It’s been a solid 18 months since things were even close to normal for me. For many of us. The pandemic changed the way I work, the way I play, the way I interact with people. My kid’s school and my wife’s job were turned upside down as well. In the larger scope of things, we’ve come out of this pretty darn well. I lost my grandfather to COVID, that’s going to stick with me for a long time. The days of not quite knowing what’s coming next, those have been draining.
These last 2 weeks have been some semblance of “normal”. My kids are back in school, with some limitations as no child is vaccinated yet. They have masks and relative social distancing. Already after a few days I can see major improvements in their social abilities. It was like they regressed for a while and getting back into it. Sort of like riding a bike I suppose.
My pick up hockey starts tonight. It’ll be great to play with the boys again. But I do have butterflies as to how this large social setting will work out. Everyone has both shots, so I’m less worried about them having ill effects, but it doesn’t negate the fact that it can still spread to other people from us. I’m sure once I get back onto the ice, things will just feel better. At least, I hope so.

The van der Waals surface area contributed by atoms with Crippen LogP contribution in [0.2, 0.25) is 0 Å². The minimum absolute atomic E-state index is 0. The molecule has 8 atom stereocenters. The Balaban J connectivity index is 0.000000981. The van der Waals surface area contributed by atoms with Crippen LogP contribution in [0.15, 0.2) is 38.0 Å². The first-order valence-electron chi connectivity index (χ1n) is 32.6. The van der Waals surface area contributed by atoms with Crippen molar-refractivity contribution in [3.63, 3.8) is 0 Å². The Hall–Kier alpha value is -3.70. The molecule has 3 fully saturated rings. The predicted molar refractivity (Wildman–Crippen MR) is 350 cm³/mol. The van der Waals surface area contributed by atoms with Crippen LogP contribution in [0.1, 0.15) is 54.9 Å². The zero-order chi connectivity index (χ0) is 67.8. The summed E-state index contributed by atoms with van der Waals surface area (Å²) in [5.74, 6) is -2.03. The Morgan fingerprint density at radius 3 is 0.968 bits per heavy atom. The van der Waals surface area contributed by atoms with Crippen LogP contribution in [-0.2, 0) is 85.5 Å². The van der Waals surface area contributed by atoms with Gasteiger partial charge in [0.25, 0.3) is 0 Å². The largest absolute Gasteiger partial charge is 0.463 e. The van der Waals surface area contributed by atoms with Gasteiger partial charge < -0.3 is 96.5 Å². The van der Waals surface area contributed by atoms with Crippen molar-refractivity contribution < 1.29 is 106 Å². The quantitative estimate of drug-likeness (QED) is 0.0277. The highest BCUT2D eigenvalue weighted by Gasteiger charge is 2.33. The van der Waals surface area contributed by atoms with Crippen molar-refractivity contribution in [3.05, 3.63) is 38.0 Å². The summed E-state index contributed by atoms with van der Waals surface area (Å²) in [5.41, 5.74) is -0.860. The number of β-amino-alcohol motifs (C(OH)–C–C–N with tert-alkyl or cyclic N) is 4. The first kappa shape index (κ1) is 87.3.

The kids also start their hockey back up this weekend, so I guess my weekends for a while will be in the rink. I’m coaching again this year, which is extremely rewarding. There’s a new coach in the fray that I’ll be helping along, and some of my own rust I’ll need to get through. That means a new set of practice plans, goals, fundraising, parent meetings, equipment, ice bookings, and oh yea, ensuring the kids are having fun. Next few weeks are going to be some busy days to get it all sorted out. The kids themselves are still too young for shots, but any adult stepping into a rink will need their full doses by the start of October.
You can infer from this that I am clearly on the “get vaccinated” bus. This is not the forum to explain why. I am not a doctor and frankly, no one should be taking medical advice from anyone who isn’t actually trained in it. I can say that there are certain obligations we all have as individuals to be able to co-exist in a society, things we do or don’t do to make it all run smooth. I am glad we don’t have polio around anymore, and the odds of my kids getting whooping cough or varicella are next to nil. That’s not because I made a choice, but because we all did.
The more we act as a society that wants to get along and that trusts each other, the quicker we get back to “normal”. Whatever that means anymore.